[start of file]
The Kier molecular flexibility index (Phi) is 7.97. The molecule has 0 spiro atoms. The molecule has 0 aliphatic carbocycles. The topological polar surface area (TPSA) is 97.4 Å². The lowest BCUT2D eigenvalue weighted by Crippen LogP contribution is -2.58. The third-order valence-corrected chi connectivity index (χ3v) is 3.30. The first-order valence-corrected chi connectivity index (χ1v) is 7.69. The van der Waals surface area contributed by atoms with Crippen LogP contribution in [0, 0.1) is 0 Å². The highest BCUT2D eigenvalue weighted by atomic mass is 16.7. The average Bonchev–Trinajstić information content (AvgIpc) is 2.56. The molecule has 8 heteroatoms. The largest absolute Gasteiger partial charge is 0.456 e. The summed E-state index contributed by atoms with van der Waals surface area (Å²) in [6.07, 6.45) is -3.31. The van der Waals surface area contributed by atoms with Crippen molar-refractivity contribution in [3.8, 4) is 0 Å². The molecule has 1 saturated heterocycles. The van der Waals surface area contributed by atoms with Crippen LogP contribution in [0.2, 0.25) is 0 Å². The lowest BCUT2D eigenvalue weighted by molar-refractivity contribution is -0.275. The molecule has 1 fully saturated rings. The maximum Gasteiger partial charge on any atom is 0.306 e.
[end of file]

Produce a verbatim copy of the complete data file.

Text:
The Kier molecular flexibility index (Phi) is 7.97. The molecule has 0 spiro atoms. The molecule has 0 aliphatic carbocycles. The topological polar surface area (TPSA) is 97.4 Å². The lowest BCUT2D eigenvalue weighted by Crippen LogP contribution is -2.58. The third-order valence-corrected chi connectivity index (χ3v) is 3.30. The first-order valence-corrected chi connectivity index (χ1v) is 7.69. The van der Waals surface area contributed by atoms with Crippen LogP contribution in [0, 0.1) is 0 Å². The highest BCUT2D eigenvalue weighted by atomic mass is 16.7. The average Bonchev–Trinajstić information content (AvgIpc) is 2.56. The molecule has 8 heteroatoms. The largest absolute Gasteiger partial charge is 0.456 e. The summed E-state index contributed by atoms with van der Waals surface area (Å²) in [6.07, 6.45) is -3.31. The van der Waals surface area contributed by atoms with Crippen molar-refractivity contribution in [3.8, 4) is 0 Å². The molecule has 1 saturated heterocycles. The van der Waals surface area contributed by atoms with Crippen LogP contribution in [0.2, 0.25) is 0 Å². The lowest BCUT2D eigenvalue weighted by molar-refractivity contribution is -0.275. The molecule has 1 fully saturated rings. The maximum Gasteiger partial charge on any atom is 0.306 e.